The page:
The Roth Collection: 1952 Maverick Sportster

Hi Gang…

Early on, one of the individuals who coached me on the history of postwar American Specials was Fred Roth of Thousand Oaks, California.  So much of the history of postwar handcrafted cars was undocumented and details were scarce – particularly on the cars I was studying from the 1950s.  Fred Roth always lent an ear and shared with me what he knew – as he did with anyone who asked for his help.  And he knew these cars well.

Fred was the earliest known collector of postwar handcrafted cars.  Starting with an article in 1974 about Fred’s Wildfire (a car his family still has today), he led the pack about saving, promoting and sharing the history of these special cars.

Click Here To Read The Wildfire Article in Special Interest Autos Published in 1974

I’ll be sharing more about Fred Roth, his collection and his impact on the car hobby in this and future articles here at Undiscovered Classics.  Today, we’re going to share a part of a book he published in 2015 about his collection – a section which focuses on the 1952 Maverick Sportster.

Fifties American Sports Cars: The Roth Collection

In 2015, Fred published a book on his collection – one that was a family affair.  His wife Deanna and son Chris were as involved with the collection and activities as a family could be.  Let’s take a look at one section of this book today – a section that focuses on their 1952 Maverick Sportster.

1950s American Sports Cars: 1952 Maverick Sportster
The Roth Collection: Published 2015

H. Sterling (Smoke) Gladwin had always had a love affair with fast automobiles.  In his youth, he goosed a 1925 Dodge until it clocked 86 mph.  Later he pushed his 1933 Terraplane boat tail speedster to 113 mph!  Eventually, he entered his trade as an aeronautical engineer, but the Southern California rat race was too much for him.  During this period he was the major influence for the development of the trigger mechanism used in the atomic bomb.  

Smoke moved to Mountain View, California where he opened a small fiberglass firm.  Since his love of the auto never waned, he decided to build a fiberglass sports car to be affixed to a 1939 LaSalle he owned.  Since he had never forgotten the Terraplane, and had a great love for classics of the 30’s, he designed a sleek boattail that incorporated all the styling designs from that period with the new styling of the fifties.

When he finished, the car was a hit with all that saw it.  His admirers urged him to start a company manufacturing the cars.  In 1954 he decided to do so and modified his prototype to make it more saleble.  Since the initial car was a one-piece body that required the body to be tilted “funny car” style to access the engine, Sterling added a hood, leaving the original louvered access panels as decorations.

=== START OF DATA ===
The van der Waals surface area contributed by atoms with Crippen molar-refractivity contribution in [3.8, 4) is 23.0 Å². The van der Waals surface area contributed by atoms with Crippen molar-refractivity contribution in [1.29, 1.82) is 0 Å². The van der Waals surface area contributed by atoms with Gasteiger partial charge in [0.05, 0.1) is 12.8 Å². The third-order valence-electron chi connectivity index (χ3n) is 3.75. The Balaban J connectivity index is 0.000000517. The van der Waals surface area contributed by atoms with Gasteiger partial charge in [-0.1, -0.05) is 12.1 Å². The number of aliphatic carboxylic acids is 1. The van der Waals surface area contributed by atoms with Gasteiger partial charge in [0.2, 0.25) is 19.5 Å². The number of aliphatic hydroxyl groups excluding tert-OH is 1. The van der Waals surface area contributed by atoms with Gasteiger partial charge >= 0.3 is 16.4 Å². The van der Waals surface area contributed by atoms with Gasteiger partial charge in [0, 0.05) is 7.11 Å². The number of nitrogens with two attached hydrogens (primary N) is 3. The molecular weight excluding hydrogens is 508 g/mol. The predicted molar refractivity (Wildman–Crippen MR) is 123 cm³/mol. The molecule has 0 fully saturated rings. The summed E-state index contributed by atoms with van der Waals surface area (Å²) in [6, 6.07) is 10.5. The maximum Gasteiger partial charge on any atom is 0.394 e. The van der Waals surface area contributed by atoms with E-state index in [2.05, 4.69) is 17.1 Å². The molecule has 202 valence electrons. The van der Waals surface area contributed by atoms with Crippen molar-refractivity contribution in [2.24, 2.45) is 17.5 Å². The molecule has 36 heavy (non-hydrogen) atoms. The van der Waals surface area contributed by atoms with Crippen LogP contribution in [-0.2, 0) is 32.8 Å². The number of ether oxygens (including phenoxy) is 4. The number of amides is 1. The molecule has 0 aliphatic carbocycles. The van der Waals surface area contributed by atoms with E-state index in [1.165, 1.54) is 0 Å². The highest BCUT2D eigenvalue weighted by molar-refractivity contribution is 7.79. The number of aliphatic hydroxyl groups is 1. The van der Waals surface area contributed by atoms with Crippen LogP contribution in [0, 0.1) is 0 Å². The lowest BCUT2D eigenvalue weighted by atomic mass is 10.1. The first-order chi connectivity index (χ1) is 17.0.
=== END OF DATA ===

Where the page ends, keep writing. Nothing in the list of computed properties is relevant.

He affixed the body solidly to the frame and told prospective buyers that they could have the option of one or two doors, if they were turned off by the lack of them on his car.  The frosting on the cake was adding a new Cadillac Eldorado OHV V8 engine equipped with dual 4bbl carbs.  Smoke  named his creation, the Maverick Sportster.  The body weighed 210 lbs and was affixed to a modified Cadillac frame, giving the car a massive 128 inch wheelbase.  The turned copper dash held both Studebaker and Ford instruments, as well as a Stewart Warner tachometer.

The grill was modified from two 1940 LaSalle grills, bumpers were 1941 Cadillac, 1949 Lincoln headlamps, 1949 Mercury park lamps and tail pipe tips reminiscent of the classics of the 1930s.  The car was a fair weather roadster because it had no top or windshield wipers.  To the best of our knowledge, six additional complete cars were built with an unspecified number of shells never completed before the shop was closed up.  Although we are not sure of the number of years the Maverick was sold, we do know Smoke closed the doors of his fiberglass shop in 1968.  Had he held out for two years longer, Ford would have given him a handsome sum for the name.  Gladwin’s only comment about that was, “It was unfortunate the name ended up on such a tin can.”

We found the prototype while on a trip to buy an Edwards American.  The car had been given a budget restoration and some parts had been changed.  We did a complete re-restoration including reglassing the entire body.  With the parts replaced, body reglassed and repainted, interior redone, the car was ready to show.

It has attended many shows including Pebble Beach, winning multiple awards including best of show at the Muckenthaler and first in class at Amelia Island.  Our Maverick was the featured car in 2010 at the Petersen Automobile Museum’s salute to fiberglass.  Smoke’s legend lives on!


You can read more stories in Fred Roth’s book and learn more about The Roth Collection by exploring the “Fred Roth Archives” within our Undiscovered Classics website.  We have been working with Chris Roth, Fred’s son, to highlight many different aspects of the collection from the cars to the publications and articles that discuss the cars and their history.

Click Here To Learn More About the Roth Collection and the Fred Roth Archives

Click Here To View our Undiscovered Classics Modern Archives

Hope you enjoyed the story, and remember…

The adventure continues here at Undiscovered Classics.


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